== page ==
Eleven years ago I started dating a really awesome guy. We spent late nights at Red Robin getting to know one another and managed to complete mountains of homework amidst our blossoming romance. Life was all roses when we were living off student loans! It was an easy and carefree lifestyle. We laughed, loved and assumed finances would sort themselves out in the future. Then we decided to get married, and our financial reality arrived much sooner than we expected.
We married in August, honeymooned in September (thanks to my newly increased credit card limit) and finally assessed our finances that October. Collectively, at 20- and 21-years-old we had accumulated almost $80,000 worth of debt. Worst of all, we were both still in school so that number was growing each and every term.
Seeing that number put strain and stress on our relationship. Money, or lack there of, tends to do that. Through our early money talks, we agreed on one fundamental belief—we didn't want to be tied to debt! My husband and I had grand aspirations for our life together, and debt was not part of it. So, we got to work.
Over the course of three years, we meticulously paid off that $80,000. It wasn't easy and we made many sacrifices. But we did it and are so proud of ourselves for committing to a debt-free life. Financial freedom has opened doors we never would have expected, and now we have new and exciting goals related to our family's finances.
But, back to that $80,000. How exactly did newlywed students pay off that large chunk of change? Strategically, that's how. And, with these eight tips in mind:
Choose a Gimmick-Free Philosophy
Even though we were both business students, we knew we didn't have all the answers when it came to our personal finances. After all, we had found ourselves in a mix of car, credit and school debt so we couldn't be that wise! For us, Dave Ramsey's financial philosophy was the best fit. He doesn't encourage the credit game and preaches old-school delayed gratification. In our fast and furious world of more, more, more we found traditional money advice, like the kind our grandparents followed, to be most sound. So we committed to following his step-by-step philosophy.
Create a Zero-Based Budget
You often hear the phrase, "Too much month at the end of my money!" A zero-based budget fixes that. Every month, before the 1st, my husband and I would assess our income and expenses. Every dollar got a name based on our financial commitments and for us, lots of those dollars went to debt. Before we funded vacations, clothes, movies or eating out, we told our dollars to reduce our debt. And since we are the bosses of our money, they did what we said!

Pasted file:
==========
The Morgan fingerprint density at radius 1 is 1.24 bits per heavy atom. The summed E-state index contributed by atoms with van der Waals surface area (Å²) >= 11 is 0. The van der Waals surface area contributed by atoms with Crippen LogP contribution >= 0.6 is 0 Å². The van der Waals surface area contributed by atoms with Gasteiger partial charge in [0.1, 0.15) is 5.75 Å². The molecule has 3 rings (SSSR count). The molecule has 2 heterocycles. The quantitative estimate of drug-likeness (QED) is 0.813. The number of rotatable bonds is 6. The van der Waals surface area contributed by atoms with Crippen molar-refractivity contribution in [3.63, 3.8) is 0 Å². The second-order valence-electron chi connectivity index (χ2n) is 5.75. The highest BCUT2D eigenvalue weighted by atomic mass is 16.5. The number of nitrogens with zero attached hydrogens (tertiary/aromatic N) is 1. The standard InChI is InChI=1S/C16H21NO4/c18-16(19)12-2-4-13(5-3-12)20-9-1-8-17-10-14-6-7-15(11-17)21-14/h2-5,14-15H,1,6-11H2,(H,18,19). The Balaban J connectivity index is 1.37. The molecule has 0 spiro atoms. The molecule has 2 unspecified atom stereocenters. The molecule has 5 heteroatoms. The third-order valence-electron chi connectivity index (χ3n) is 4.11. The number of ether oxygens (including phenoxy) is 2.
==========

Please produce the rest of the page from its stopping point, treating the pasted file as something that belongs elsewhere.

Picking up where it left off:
It's very difficult to be successful at finances when flying solo. I truly believe much of our success can be attributed to our team work. When two people are earning money and contributing to the same pool, they need to be evaluating it together on a frequent basis. It can't be up to one person to manage the money. As unromantic as it sounds, many of our early conversations revolved around finances. We chose to act as a team so we could accomplish our mutual goal.
Have Visible Goals
Just the idea of getting out of debt wasn't reason enough for us to stay committed. It sounds nice, but merely "getting out of debt" isn't the most fun life plan when you're in it for the long haul. We needed goals behind our plan and we needed to be reminded of them often. It was part of our budgeting routine to discuss our goals, our whys, and we pinned a printed list near our desk so we could keep the bigger picture in mind. For us, we wanted to own our own home. We also wanted me to be a stay-at-home mom someday so we needed to position ourselves to live off of one income. Both of those goals started with us getting out of debt, and picturing our ideal future kept us moving in the right direction.
Cash keeps our budget in check. And my Target runs within reason.
Get Rid of Credit
The moment we decided to get out of debt, we cut up our credit cards. Every last one of them. And trust me, it was hard to let my Gap credit card go! And my MasterCard that earned double points, eek! But, when the credit crutch was gone, we couldn't use it. Not being tempted to accrue debt was a big part of our plan to get out of debt.
A study of credit card use at McDonald's found that people spent 47 percent more when using credit instead of cash. If that statistic doesn't speak for itself, I don't know what does! So, while setting up a zero-based budget, we analyzed what we could use cash for and what we needed to set up as a debit payment. For many years now we have used cash for all of our food, clothing and personal purchases. We auto-pay our mortgage and utilities with our debit card. Cash keeps our budget in check. And my Target runs within reason.
During our race to debt freedom, my husband and I both took second jobs. I waitressed two nights a week after my regular 9-5, and my husband started a consulting business. All of our extra income went straight toward debt. We figured that if we had time to lounge and watch TV, we had time to work a little extra.
Decide on Sacrifices
When we buckled down to get out of debt we knew we would be giving up vacations, hobbies and convenience purchases. Mourning that loss and reminding ourselves of the reason behind our sacrifices helped us press on. It was a long road. Sometimes, a sad one. But delayed gratification has been a worthwhile practice for us both, and we're thankful for that priceless lesson. Even now, we are choosing to pay into retirement instead of purchasing the truck my husband wants. Long-term decision making with finances equates to long-term success.